3. Heterogeneous ice nucleation in the atmosphere regulates cloud properties, such as phase (ice versus liquid) and lifetime. Aerosol particles of marine origin are relevant ice nucleating particle sources when marine aerosol layers are lifted over mountainous terrain and in higher latitude ocean boundary layers, distant from terrestrial aerosol sources. Among many particle compositions associated with ice nucleation by sea spray aerosols are highly saturated fatty acids. Previous studies have not demonstrated their ability to freeze dilute water droplets. This study investigates ice nucleation by monolayers at the surface of supercooled droplets and as crystalline particles at temperatures exceeding the threshold for homogeneous freezing. Results show the poor efficiency of long chain fatty acid (C16, C18) monolayers in templating freezing of pure water droplets and seawater subphase to temperatures of at least −30 °C, consistent with theory. This contrasts with freezing of fatty alcohols (C22 used here) at nearly 20 °C warmer. Evaporation of μL-sized droplets to promote structural compression of a C19 acid monolayer did not favor warmer ice formation of drops. Heterogeneous ice nucleation occurred for nL-sized droplets condensed on 5 to 100 μm crystalline particles of fatty acid (C12 to C20) at a range of temperatures below −28 °C. These experiments suggest that fatty acids nucleate ice at warmer than −36 °C only when the crystalline phase is present. Rough estimates of ice active site densities are consistent with those of marine aerosols, but require knowledge of the proportion of surface area comprised of fatty acids for application. 
    more » « less
  4. Abstract. Sea salt aerosols play an important role in the radiationbudget and atmospheric composition over the Arctic, where the climate israpidly changing. Previous observational studies have shown that Arctic sea ice leads are an important source of sea salt aerosols, and modeling efforts have also proposed blowing snow sublimation as a source. In this study,size-resolved atmospheric particle number concentrations and chemicalcomposition were measured at the Arctic coastal tundra site ofUtqiaġvik, Alaska, during spring (3 April–7 May 2016). Blowing snow conditions were observed during 25 % of the 5-week study period andwere overpredicted by a commonly used blowing snow parameterization based solely on wind speed and temperature. Throughout the study, open leads werepresent locally. During periods when blowing snow was observed, significantincreases in the number concentrations of 0.01–0.06 µm particles(factor of 6, on average) and 0.06–0.3 µm particles (67 %, on average) and a significant decrease (82 %, on average) in 1–4 µmparticles were observed compared to low wind speed periods. These size distribution changes were likely caused by the generation of ultrafineparticles from leads and/or blowing snow, with scavenging of supermicronparticles by blowing snow. At elevated wind speeds, both submicron andsupermicron sodium and chloride mass concentrations were enhanced,consistent with wind-dependent local sea salt aerosol production. Atmoderate wind speeds below the threshold for blowing snow as well as during observed blowing snow, individual sea spray aerosol particles were measured.These individual salt particles were enriched in calcium relative to sodiumin seawater due to the binding of this divalent cation with organic matter in the sea surface microlayer and subsequent enrichment during seawaterbubble bursting. The chemical composition of the surface snowpack alsoshowed contributions from sea spray aerosol deposition. Overall, theseresults show the contribution of sea spray aerosol production from leads onboth aerosols and the surface snowpack. Therefore, if blowing snowsublimation contributed to the observed sea salt aerosol, the snow beingsublimated would have been impacted by sea spray aerosol deposition rather than upward brine migration through the snowpack. Sea spray aerosol production from leads is expected to increase, with thinning and fracturingof sea ice in the rapidly warming Arctic.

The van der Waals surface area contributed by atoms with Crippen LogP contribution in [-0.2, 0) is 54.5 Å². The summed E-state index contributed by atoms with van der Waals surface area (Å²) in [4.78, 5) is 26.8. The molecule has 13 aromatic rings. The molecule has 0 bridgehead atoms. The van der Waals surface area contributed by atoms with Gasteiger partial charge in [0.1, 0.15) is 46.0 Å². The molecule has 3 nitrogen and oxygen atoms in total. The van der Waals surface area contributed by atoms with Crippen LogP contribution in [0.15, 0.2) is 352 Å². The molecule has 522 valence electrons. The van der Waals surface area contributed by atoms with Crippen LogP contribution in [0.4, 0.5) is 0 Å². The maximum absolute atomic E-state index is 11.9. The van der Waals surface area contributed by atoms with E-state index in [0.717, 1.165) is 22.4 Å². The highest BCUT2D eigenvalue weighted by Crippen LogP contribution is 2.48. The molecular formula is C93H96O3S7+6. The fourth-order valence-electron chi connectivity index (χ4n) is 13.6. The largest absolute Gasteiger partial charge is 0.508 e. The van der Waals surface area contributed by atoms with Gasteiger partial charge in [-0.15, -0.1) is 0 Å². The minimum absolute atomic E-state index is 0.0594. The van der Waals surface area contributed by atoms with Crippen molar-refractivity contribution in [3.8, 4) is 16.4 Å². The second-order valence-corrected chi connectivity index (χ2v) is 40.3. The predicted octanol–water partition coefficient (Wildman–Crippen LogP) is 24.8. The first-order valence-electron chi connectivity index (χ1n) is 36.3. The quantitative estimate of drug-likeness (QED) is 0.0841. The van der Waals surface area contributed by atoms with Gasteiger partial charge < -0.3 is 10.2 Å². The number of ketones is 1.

more » « less
  5. null (Ed.)
    The remote central Arctic during summertime has a pristine atmosphere with very low aerosol particle concentrations. As the region becomes increasingly ice-free during summer, enhanced ocean-atmosphere fluxes of aerosol particles and precursor gases may therefore have impacts on the climate. However, large knowledge gaps remain regarding the sources and physicochemical properties of aerosols in this region. Here, we present insights into the molecular composition of semi-volatile aerosol components collected in September 2018 during the MOCCHA (Microbiology-Ocean-Cloud-Coupling in the High Arctic) campaign as part of the Arctic Ocean 2018 expedition with the Swedish Icebreaker Oden . Analysis was performed offline in the laboratory using an iodide High Resolution Time-of-Flight Chemical Ionization Mass Spectrometer with a Filter Inlet for Gases and AEROsols (FIGAERO-HRToF-CIMS). Our analysis revealed significant signal from organic and sulfur-containing compounds, indicative of marine aerosol sources, with a wide range of carbon numbers and O : C ratios. Several of the sulfur-containing compounds are oxidation products of dimethyl sulfide (DMS), a gas released by phytoplankton and ice algae. Comparison of the time series of particulate and gas-phase DMS oxidation products did not reveal a significant correlation, indicative of the different lifetimes of precursor and oxidation products in the different phases. This is the first time the FIGAERO-HRToF-CIMS was used to investigate the composition of aerosols in the central Arctic. The detailed information on the molecular composition of Arctic aerosols presented here can be used for the assessment of aerosol solubility and volatility, which is relevant for understanding aerosol–cloud interactions. 
    more » « less